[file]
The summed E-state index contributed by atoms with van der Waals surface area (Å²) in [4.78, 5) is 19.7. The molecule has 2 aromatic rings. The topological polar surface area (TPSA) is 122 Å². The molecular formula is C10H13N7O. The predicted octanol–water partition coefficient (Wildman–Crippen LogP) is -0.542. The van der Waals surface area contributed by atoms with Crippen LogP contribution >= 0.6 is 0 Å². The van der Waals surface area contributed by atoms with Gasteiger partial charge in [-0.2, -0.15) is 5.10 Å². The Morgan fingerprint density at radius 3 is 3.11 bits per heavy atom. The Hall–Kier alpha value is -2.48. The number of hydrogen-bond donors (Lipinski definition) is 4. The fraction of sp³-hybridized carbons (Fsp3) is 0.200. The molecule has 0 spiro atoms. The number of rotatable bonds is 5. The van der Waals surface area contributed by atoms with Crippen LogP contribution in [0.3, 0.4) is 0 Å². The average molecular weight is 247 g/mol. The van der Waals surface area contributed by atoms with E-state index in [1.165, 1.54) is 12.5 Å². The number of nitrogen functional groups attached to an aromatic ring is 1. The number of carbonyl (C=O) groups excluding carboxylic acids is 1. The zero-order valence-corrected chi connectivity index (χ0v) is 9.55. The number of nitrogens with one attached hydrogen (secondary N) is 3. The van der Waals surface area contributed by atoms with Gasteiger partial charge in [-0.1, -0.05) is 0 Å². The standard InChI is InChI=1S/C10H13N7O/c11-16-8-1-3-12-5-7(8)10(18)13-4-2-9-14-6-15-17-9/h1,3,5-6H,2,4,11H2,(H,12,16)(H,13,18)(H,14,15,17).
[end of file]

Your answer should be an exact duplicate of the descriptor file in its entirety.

The summed E-state index contributed by atoms with van der Waals surface area (Å²) in [4.78, 5) is 19.7. The molecule has 2 aromatic rings. The topological polar surface area (TPSA) is 122 Å². The molecular formula is C10H13N7O. The predicted octanol–water partition coefficient (Wildman–Crippen LogP) is -0.542. The van der Waals surface area contributed by atoms with Crippen LogP contribution >= 0.6 is 0 Å². The van der Waals surface area contributed by atoms with Gasteiger partial charge in [-0.2, -0.15) is 5.10 Å². The Morgan fingerprint density at radius 3 is 3.11 bits per heavy atom. The Hall–Kier alpha value is -2.48. The number of hydrogen-bond donors (Lipinski definition) is 4. The fraction of sp³-hybridized carbons (Fsp3) is 0.200. The molecule has 0 spiro atoms. The number of rotatable bonds is 5. The van der Waals surface area contributed by atoms with Crippen LogP contribution in [0.3, 0.4) is 0 Å². The average molecular weight is 247 g/mol. The van der Waals surface area contributed by atoms with E-state index in [1.165, 1.54) is 12.5 Å². The number of nitrogen functional groups attached to an aromatic ring is 1. The number of carbonyl (C=O) groups excluding carboxylic acids is 1. The zero-order valence-corrected chi connectivity index (χ0v) is 9.55. The number of nitrogens with one attached hydrogen (secondary N) is 3. The van der Waals surface area contributed by atoms with Gasteiger partial charge in [-0.1, -0.05) is 0 Å². The standard InChI is InChI=1S/C10H13N7O/c11-16-8-1-3-12-5-7(8)10(18)13-4-2-9-14-6-15-17-9/h1,3,5-6H,2,4,11H2,(H,12,16)(H,13,18)(H,14,15,17).